We draw on a comprehensive dataset of 8,257,527 traffic stops conducted by the Washington State Patrol between 2008 and 2015 to examine the effect of Arreola on police behavior. (21) The Washington State Patrol employs around 1,100 state troopers, who are primarily responsible for enforcing traffic laws on highways throughout the state. (22) By employing a difference-in-differences framework, we find that Arreola is associated with a statistically significant increase in traffic stops and searches of nonwhite drivers relative to white drivers. (23) To further bolster our analysis, we use a triple-difference framework to observe the effect of daylight on officer behavior before and after Arreola. (24) We find that most of the increase in traffic stops of nonwhite drivers after Arreola occurred during the daytime, when police officers could more easily ascertain a driver's race. (25) This increase in traffic stops of nonwhite drivers during the daytime hours is also statistically significant. (26) These results support the hypothesis that judicial approval of pretextual stops contributes to racial profiling.

Our analysis has important implications for the study of policing and criminal procedure. Our findings are consistent with one of the most common critiques of the Whren decision: that it leads to racial discrimination in policing. If the Washington Supreme Court's decision in Arreola, with its somewhat narrower holding than Whren, has contributed to a statistically significant increase in the targeting of drivers of color, then Whren may have had the same effect on policing all across the country. This increased targeting of drivers of color via pretextual stops is a matter of serious concern, as even routine traffic stops can escalate to more serious encounters involving the use of force, searches, and other coercive police actions. (27) More broadly, our findings suggest that legal rules granting police officers increased discretionary authority may create the risk of racially discriminatory law enforcement. This insight provides ammunition for scholarly proposals to decouple criminal investigations from traffic enforcement. It may also strengthen calls for the integration of technology into traffic enforcement so as to limit police discretion.

This Article proceeds in four parts. Part I summarizes the history of judicial regulation of pretextual stops, with a particular focus on the scholarly criticisms of Whren and the various sets of rules governing pretextual stops in Washington. Part II evaluates the existing literature on the relationship between pretextual stops and racial profiling. Part III sets out the methodology and results of our difference-in-differences and triple-difference frameworks. Part IV considers the implications of our findings.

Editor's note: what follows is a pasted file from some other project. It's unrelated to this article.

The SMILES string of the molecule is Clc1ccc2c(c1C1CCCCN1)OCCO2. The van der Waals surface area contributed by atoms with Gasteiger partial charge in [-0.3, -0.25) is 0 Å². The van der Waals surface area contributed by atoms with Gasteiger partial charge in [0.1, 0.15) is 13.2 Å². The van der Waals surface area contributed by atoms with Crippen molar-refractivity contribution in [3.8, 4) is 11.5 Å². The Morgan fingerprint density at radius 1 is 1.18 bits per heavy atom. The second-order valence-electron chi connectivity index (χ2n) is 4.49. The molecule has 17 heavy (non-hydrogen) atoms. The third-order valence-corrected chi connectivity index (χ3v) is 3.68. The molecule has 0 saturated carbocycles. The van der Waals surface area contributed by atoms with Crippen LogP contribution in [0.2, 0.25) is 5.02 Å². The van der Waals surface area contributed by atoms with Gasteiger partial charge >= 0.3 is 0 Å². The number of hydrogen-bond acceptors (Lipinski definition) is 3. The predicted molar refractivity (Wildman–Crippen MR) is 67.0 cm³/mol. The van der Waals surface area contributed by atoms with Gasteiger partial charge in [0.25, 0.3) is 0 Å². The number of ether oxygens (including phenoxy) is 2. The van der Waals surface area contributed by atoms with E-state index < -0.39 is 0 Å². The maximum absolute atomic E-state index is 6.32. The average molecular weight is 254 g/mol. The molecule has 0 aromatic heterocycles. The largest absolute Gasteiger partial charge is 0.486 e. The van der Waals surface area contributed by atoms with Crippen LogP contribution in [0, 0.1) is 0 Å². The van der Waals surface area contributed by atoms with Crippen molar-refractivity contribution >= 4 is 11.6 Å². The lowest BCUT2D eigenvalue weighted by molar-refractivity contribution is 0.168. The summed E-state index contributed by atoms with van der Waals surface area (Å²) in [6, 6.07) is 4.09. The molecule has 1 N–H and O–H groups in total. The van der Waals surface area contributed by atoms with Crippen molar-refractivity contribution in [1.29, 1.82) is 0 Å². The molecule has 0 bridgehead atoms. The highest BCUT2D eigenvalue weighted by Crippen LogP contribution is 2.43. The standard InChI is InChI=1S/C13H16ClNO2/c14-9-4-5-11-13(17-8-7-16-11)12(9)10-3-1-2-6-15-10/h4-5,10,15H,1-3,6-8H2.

1. The Fourth Amendment and Pretextual Stops

    The Fourth Amendment protects against unreasonable searches and seizures by the government. (28) Police conduct is typically considered a seizure for Fourth Amendment purposes if, under a totality of the circumstances, a police officer restrains a person's freedom of movement either through the use of force or through some show of authority. (29) Traffic stops entail a seizure of a driver "even though the purpose of the stop is limited and the resulting detention is quite brief." (30) A traffic stop is ordinarily considered reasonable for Fourth Amendment purposes when a police officer witnesses a traffic infraction and thus has probable cause to believe a traffic infraction has occurred (31) or when a police officer has reasonable suspicion based on articulable facts that a criminal act is ongoing. (32) In the years leading up to the Whren decision, federal courts of appeals were split on whether pretextual traffic stops complied with the Fourth Amendment. (33) This circuit split set the stage for Whren. (34)

    1. Whren v. United States

      On June 10, 1993, police officers were patrolling a "high drug area" in Washington, D.C., when they observed two young Black men driving a vehicle in a manner that the officers alleged aroused their suspicions. (35) The vehicle sat at a stop sign for "what seemed an unusually long time--more than 20 seconds." (36) The officers also observed one of the youthful occupants of the car looking at the lap of another passenger. (37) When the police car made a U-turn to further investigate, the vehicle allegedly made a sudden right turn without signaling and drove away at an "unreasonable" speed. (38) The officers then pursued the vehicle for a short time before executing a traffic stop. (39) One officer observed two large plastic bags of crack cocaine in the hands of a passenger, Michael Whren. (40) The officers arrested Whren and the car's driver, James Brown. (41) In a search of the vehicle incident to the arrests, they discovered additional drugs. (42)

      Whren and Brown subsequently faced multiple drug-related charges. (43) They tried to suppress the evidence against them by arguing that the officers lacked probable cause or reasonable suspicion to conduct the original traffic stop. (44)

      The government maintained that the stop was objectively reasonable. (45) Regardless of their subjective intentions, the...